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How can you support those with eating disorders in the workplace?

A recent study found that 32% of people with eating disorders felt their workplace stigmatized them because of their eating disorder

After a year in hospital recovering from anorexia, I knew what I needed to do to stay well. I knew how much to eat each day; I knew how to try to quiet that voice in my head. I was as equipped as I could be to leave hospital at that moment in time, but what I wasn’t equipped for was navigating new situations; those situations where I felt judged on what I was eating, or where my routine around food and exercise felt slightly interfered with.

Who would have thought when you work full-time it would throw up yet another obstacle to recovery?

Those things that others were tackling as they started a new career were things which, for me, felt so tough at times. I began to overthink everything from how much I was valued at work, to networking lunches, to feeling convinced people were judging my food intake.

Here are a few main issues that I have in my professional working life and the impact it had on my mental health when I used to work in an office environment:

  1. Knowing what to wear.Some mornings I get up and try on my entire wardrobe and feel huge. It is these days when I often feel completely disheartened about going to work. I am now in a place where I can still go to work on my ‘fat’ days and switch off from these feelings but when I first started working it was much harder. It was hard having those days but not being able to just pull on my trackies, and more often than not, I would turn up to work late and flustered. You might think this is a vanity thing or just something that happens to so many, but for someone who has had anorexia, it is a whole lot worse.
  1. Events where food is involved.Triangular sandwiches; it’s slightly funny that I find these so difficult. But do be aware of those you work with who might have issues around food. Things that you might not bat an eyelid at, like eating out for client meetings, can be tough for someone with an eating disorder.
  1. Flexibility around work.This can be anything from the lack of flexibility if you have a bad morning, to the side-effects of medication but still having to make it to the workplace on time.


The fact is, managing a condition which isn’t chronic is tough, especially when it is invisible.

Being in recovery from anorexia didn’t make me weak – I’m actually a stronger person for managing it and not letting it make me unwell. I was good at my job and it didn’t interfere a huge amount but there were things that could have been done to help. It is important to remember that I chose not to disclose my anorexia, due mostly to the fear of judgement and stigma that mental health problems attract. So, here are some things you can do whether you do or don’t know about your colleagues.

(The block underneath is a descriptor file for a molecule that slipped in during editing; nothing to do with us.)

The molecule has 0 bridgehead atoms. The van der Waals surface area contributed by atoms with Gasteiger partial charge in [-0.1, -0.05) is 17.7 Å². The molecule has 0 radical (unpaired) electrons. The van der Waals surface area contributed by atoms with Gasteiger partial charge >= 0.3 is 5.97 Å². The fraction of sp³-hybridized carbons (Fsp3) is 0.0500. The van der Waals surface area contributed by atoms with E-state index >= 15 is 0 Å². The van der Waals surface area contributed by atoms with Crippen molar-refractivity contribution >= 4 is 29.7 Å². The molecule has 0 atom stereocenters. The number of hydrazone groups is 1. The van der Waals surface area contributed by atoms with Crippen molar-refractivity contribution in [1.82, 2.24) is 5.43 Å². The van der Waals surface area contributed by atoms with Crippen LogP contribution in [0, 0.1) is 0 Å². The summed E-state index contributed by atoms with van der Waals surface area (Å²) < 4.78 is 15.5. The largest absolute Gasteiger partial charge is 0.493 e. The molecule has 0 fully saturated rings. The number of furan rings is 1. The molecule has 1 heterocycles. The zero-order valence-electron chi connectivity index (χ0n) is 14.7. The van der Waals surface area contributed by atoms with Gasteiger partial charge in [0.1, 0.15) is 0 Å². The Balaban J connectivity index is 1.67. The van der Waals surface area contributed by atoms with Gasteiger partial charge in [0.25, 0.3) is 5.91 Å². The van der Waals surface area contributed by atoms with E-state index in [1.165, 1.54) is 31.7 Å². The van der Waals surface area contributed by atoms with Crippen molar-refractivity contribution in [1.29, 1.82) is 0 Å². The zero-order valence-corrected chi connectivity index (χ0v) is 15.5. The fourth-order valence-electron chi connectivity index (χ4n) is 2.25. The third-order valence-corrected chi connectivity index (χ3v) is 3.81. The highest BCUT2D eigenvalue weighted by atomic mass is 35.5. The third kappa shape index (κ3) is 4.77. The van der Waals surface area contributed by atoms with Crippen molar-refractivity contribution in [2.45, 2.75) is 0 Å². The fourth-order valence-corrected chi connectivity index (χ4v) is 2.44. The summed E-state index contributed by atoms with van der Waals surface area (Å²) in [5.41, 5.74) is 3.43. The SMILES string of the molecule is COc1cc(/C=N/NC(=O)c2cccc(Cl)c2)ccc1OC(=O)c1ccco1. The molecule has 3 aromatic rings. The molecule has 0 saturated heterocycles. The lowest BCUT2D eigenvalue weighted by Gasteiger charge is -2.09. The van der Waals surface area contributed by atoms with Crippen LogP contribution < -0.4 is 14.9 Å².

1. Don’t comment on people’s food choices. I eat regularly throughout the day because that is what works for my brain. When I worked in an office, the number of people who would comment, “you are always eating” or “why are you having a salad for lunch?” Oh my god, it was so annoying! I felt the need to constantly make excuses for my food choices. Telling someone who is in recovery from anorexia that they are eating too much is highly unhelpful! 
  1. Think about where you do team lunches. When I first started working in an office, I learned to accept that team lunches would happen, but this didn’t make attending them any easier. Instead, I felt left in the lurch a lot of the time. I would either pull out, turn up late or end up sitting there, constantly stressing. What would have helped is having a choice of where to go or seeing a menu beforehand. Simple, small changes really do make a huge difference.
  1. Don’t constantly chat about diets and calories.This is just annoying! I was lucky that I was in a place in my recovery where I could manage these conversations but for many others it can be a trigger. I am not saying don’t talk about this but please be mindful of those around you.
  1. If someone chooses not to have cake, don’t quiz them about it. The number of excuses I came up with about why I didn’t always have a slice of cake – it became ridiculous! I don’t know why people always feel the need to pick up on this; please try not to.
  1. Normalise conversations around mental health. Whether through blogs, awareness days, or even encouraging more open dialogue we all have a role to play in tackling the stigma associated with mental health.

 

Remember that just because someone looks okay, it doesn’t mean they aren’t struggling.

Eating disorders really do come in all shapes and sizes; just because someone looks okay, it doesn’t mean they are okay. If you are worried about someone you work with, try to talk to them, perhaps flag it up to HR, but, above all, be aware that the eating disorder is a secondary symptom of how they are feeling.

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